Scythe in hand, overalls loose over his thin frame, he worked
in a steady, smooth rhythm,
swing swish swing swish,
weeds and filth falling into neat shining rows beneath his blade.
In his pocket a stone for sharpening, worn thin in the center from use,
and a Case four-blade pocketknife because he said
a man needed to have a knife on him,
never know when it might be needed.
A wide-brimmed straw hat covered thin white hair,
a bandana tied around his forehead caught the sweat.
The early June sun glinted on the long flashing steel blade
as it blurred silver against green,
silver against green,
swing swish swing swish.
I was raised on this land, never worked a day anywhere else
but right here, fixing fence and tending cattle, putting up hay.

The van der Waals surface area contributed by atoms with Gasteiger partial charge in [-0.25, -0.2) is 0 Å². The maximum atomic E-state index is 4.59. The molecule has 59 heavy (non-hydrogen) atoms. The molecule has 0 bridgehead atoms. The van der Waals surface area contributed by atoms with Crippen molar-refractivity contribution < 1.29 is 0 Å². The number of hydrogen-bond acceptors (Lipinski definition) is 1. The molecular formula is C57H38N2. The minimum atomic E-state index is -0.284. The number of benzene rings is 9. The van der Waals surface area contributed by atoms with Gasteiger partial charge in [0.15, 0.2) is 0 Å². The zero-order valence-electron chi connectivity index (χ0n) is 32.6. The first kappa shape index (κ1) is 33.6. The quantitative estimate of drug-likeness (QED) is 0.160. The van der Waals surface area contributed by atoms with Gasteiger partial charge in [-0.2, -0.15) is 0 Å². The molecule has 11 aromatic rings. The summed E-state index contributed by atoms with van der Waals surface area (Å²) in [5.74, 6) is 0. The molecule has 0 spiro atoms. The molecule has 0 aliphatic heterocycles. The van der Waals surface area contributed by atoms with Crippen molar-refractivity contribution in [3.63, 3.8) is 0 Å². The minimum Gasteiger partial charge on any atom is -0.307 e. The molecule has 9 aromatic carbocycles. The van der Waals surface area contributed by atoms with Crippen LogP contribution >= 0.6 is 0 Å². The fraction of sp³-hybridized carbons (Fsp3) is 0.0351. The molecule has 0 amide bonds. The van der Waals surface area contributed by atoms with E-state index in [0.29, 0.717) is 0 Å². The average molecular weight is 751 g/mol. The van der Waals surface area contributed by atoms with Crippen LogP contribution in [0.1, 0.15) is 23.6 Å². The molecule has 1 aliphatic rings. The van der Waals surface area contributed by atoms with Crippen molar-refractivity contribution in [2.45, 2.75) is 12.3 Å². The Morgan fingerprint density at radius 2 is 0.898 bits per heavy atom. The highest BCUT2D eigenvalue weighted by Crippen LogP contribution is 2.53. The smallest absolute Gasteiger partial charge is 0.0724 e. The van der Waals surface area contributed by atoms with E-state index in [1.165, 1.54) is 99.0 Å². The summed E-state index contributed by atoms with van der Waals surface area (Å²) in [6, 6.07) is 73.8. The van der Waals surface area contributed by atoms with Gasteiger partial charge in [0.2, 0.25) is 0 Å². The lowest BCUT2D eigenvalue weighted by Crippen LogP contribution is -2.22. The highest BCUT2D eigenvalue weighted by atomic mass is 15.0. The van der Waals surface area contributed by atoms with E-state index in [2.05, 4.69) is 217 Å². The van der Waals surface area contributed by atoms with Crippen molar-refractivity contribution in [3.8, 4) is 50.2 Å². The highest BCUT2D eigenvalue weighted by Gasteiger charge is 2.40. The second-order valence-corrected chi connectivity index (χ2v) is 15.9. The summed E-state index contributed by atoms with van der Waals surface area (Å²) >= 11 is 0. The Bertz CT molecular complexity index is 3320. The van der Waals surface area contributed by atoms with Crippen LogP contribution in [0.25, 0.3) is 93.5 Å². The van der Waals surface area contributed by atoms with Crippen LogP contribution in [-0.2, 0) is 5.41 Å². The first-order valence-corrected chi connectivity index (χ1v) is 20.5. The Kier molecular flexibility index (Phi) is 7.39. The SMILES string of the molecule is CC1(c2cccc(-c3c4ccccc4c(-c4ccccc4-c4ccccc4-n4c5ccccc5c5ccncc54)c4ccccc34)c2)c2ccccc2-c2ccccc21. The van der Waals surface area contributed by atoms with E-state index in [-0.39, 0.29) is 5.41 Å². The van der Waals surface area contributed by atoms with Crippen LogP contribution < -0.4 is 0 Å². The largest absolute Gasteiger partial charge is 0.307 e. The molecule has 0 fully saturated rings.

Daddy used to grow corn in the bottom, wheat on the hill,
and sorghums too for sweetening,
We raised chickens and turkeys and two hogs every year
but with just me to do the work
I had to let some things go. A man can’t do it all.
I guess I could have made more money
working on the public works. I guess maybe
I could have amounted to something but this place,
it just held me here, a place can do that. There’s no explaining
the love of the land. You have it or you don’t.
Now he rests beneath land he does not own,
and the weeds and filth have their way with the ditches
and the hillsides he labored to keep clean.
New owners try to keep the land as it was,
but either you have it
or you don’t.